Although Quick Note already works well on the iPad and Mac, there’s still more Apple can do to make it more useful. Chief among the feature’s drawbacks is that its capture functionality is nowhere to be found on the iPhone, which is disappointing. There are also many built-in system apps that would benefit from the sort of tight integration with Quick Note that Safari has implemented but don’t yet.

    Let’s take a closer look.

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    Three Weeks with iOS and iPadOS 15: Foundational Updates

    iOS and iPadOS 15.

    iOS and iPadOS 15.

    For the past three weeks, I’ve been running the developer beta of iOS and iPadOS 15 on my iPhone 12 Pro Max and M1 iPad Pro, respectively. Common wisdom says you’re not supposed to install early developer builds of iOS and iPadOS on your primary devices; I have to ignore that since work on my annual iOS and iPadOS reviews starts as soon as the WWDC keynote wraps up, which means I have to get my hands on the latest version of the iPhone and iPad operating systems as quickly as possible. As I explained on AppStories, putting together these reviews is some of the most challenging work I do all year, but it’s rewarding, I have fun with it, and it gives me a chance to optimize my writing setup on an annual basis.

    The result of jumping on the beta bandwagon early is also that, at this point, having used iOS and iPadOS 15 daily for over three weeks, I have a pretty good sense of what’s going to be popular among regular users, which features power users are going to appreciate, and what aspects of the OSes still need some fine-tuning and tweaks from Apple. And with both iOS and iPadOS 15 graduating to public beta today1, I have some initial impressions and considerations to share. You could also see this story as advance work for this fall’s proper review, and you wouldn’t be mistaken: in this article, I’m going to focus on areas of iOS and iPadOS 15 that I’ll also cover more in depth later this year.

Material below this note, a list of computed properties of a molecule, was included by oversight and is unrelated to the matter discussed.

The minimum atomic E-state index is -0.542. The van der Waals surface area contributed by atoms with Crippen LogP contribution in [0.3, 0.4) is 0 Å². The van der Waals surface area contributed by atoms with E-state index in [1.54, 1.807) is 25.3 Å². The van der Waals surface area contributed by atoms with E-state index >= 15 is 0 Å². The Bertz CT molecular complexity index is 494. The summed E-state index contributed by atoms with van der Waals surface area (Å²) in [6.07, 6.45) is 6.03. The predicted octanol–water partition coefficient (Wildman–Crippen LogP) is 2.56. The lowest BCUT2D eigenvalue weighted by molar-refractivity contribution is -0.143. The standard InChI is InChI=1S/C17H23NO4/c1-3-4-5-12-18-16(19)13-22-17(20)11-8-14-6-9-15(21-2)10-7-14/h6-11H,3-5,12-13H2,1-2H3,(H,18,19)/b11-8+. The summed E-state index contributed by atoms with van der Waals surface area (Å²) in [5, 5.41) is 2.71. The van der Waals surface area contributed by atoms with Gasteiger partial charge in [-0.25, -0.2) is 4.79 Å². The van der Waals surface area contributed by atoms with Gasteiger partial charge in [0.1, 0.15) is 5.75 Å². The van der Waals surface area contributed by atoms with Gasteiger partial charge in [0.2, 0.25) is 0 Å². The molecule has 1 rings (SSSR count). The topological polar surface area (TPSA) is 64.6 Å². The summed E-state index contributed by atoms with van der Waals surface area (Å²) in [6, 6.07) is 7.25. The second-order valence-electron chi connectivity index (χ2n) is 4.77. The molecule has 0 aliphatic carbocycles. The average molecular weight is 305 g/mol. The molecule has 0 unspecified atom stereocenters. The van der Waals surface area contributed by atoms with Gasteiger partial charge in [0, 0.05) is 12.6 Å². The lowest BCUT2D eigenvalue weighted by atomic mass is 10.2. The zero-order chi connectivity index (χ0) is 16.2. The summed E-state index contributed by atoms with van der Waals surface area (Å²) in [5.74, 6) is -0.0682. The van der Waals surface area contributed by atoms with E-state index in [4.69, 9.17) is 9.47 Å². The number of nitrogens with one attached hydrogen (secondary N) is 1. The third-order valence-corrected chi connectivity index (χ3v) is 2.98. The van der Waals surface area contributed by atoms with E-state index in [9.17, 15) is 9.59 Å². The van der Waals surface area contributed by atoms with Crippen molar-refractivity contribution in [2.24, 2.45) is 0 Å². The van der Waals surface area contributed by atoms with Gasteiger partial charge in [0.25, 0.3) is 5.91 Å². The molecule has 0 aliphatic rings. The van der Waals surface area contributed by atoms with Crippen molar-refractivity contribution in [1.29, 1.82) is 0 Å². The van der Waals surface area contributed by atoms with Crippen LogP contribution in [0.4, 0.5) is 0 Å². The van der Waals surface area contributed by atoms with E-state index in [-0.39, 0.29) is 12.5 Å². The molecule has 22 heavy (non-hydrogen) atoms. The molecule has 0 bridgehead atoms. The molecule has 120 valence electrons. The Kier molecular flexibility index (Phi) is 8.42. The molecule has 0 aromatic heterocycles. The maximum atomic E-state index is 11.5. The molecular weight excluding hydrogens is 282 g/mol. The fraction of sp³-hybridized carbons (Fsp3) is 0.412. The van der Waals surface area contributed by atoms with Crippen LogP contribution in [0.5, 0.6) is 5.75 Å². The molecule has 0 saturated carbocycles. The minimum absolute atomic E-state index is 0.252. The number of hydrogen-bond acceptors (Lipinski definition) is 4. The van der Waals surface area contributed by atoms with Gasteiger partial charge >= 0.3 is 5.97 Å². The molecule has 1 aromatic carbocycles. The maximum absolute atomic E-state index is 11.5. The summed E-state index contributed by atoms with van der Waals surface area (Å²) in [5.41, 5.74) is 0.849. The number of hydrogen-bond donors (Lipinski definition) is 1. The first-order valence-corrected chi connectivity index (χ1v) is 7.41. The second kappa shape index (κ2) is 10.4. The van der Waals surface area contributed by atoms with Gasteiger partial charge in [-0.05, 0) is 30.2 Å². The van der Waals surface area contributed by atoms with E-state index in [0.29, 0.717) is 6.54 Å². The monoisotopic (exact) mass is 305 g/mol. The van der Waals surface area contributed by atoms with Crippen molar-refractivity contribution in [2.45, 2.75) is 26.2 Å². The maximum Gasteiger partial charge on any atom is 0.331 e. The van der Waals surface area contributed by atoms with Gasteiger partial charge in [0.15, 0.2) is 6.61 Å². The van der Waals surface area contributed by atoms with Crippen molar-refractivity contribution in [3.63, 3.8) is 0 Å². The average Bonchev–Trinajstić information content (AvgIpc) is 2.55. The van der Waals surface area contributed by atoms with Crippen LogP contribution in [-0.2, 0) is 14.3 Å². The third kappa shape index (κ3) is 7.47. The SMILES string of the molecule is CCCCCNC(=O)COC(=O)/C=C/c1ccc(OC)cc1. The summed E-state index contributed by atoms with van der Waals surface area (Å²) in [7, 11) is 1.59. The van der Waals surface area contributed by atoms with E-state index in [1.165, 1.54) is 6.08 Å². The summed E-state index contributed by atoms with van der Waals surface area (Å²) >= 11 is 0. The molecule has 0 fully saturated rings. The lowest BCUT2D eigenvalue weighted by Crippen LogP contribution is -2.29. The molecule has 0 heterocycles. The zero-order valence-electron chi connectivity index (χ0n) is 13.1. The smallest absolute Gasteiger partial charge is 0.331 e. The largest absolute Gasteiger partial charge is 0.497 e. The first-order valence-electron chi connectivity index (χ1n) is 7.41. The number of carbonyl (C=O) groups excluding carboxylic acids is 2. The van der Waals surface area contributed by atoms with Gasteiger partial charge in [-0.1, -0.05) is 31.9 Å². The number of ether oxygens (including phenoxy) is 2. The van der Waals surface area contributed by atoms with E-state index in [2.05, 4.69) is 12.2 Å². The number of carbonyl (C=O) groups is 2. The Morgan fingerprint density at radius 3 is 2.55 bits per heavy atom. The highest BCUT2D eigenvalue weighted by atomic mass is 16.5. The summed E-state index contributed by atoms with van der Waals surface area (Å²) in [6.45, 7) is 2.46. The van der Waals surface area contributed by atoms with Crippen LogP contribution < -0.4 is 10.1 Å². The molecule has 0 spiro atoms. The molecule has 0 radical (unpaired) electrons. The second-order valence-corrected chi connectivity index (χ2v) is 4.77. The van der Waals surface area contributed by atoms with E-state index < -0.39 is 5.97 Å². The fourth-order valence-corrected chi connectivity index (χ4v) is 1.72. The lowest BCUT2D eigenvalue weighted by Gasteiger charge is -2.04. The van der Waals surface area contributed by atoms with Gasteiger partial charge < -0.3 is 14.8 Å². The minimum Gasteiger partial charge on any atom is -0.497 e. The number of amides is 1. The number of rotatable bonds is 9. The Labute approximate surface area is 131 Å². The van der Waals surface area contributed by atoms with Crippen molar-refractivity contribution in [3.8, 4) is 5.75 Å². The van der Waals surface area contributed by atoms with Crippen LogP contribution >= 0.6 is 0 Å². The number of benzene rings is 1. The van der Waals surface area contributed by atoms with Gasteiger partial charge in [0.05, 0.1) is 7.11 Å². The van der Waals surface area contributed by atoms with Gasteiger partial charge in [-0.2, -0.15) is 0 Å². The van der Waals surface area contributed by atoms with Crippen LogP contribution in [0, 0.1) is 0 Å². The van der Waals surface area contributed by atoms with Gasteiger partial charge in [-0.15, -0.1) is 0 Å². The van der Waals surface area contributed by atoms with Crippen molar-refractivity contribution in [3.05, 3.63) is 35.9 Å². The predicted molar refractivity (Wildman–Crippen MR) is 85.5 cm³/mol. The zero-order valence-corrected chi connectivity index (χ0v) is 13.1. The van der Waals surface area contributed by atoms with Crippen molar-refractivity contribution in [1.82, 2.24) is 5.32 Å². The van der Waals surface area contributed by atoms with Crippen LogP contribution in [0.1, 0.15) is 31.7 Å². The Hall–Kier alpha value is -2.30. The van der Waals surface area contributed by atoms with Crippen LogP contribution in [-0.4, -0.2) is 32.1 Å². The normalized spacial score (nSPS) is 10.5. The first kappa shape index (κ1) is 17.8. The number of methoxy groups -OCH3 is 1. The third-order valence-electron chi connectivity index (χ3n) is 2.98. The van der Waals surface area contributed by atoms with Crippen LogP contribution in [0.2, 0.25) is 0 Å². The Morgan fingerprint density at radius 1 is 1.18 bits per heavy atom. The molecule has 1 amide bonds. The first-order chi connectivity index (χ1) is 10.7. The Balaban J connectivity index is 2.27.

Let me cut to the chase: I don’t think iOS and iPadOS 15 are massive updates like iOS and iPadOS 13 or 14 were. There are dozens of interesting new features in both updates, but none of them feels “obvious” to demonstrate to average users like, say, dark mode and iPad multiwindow in iOS and iPadOS 13 or Home Screen widgets in last year’s iOS 14. And, for the most part, I think that’s fine. The wheel doesn’t have to be reinvented every year, and the pandemic happened for everyone – Apple engineers included.

    In many ways, iOS and iPadOS 15 remind me of iOS 10 and 12: they’re updates that build upon the foundation set by their predecessors, bringing welcome consumer additions that, while not earth-shattering, contribute to making iOS more mature, intelligent, and deeply integrated with Apple’s ecosystem.

    If you’re installing the iOS 15 public beta today and want to show it off to your friends, know this: Live Text in the Camera and custom Focus modes make for the best demos, followed by the new Weather app and rethought multitasking controls on iPad. SharePlay is neat but can feel already dated now that more countries are rolling out vaccinations and returning to a semi-regular social life; the new Safari needs more work; Mail is surprisingly unchanged despite the rise of remote work in the past year. That’s how I would describe iOS and iPadOS 15 in two sentences as of the first public beta released today.

    Of course, however, I want to share a bit more about iOS and iPadOS 15 while I’m busy working on my annual review. So for this preview story, I’ve picked three areas of iOS and iPadOS 15 I’ve spent the most time testing and tinkering with over the past few weeks. This year, I’m including a ‘What I’d Like to See Improved’ sub-section for each of the areas I’m covering in this story. I thought it’d be fun to summarize my current criticisms and suggestions for each feature, and it should be interesting to revisit these in the fall when iOS and iPadOS 15 are released.

    Let’s dive in.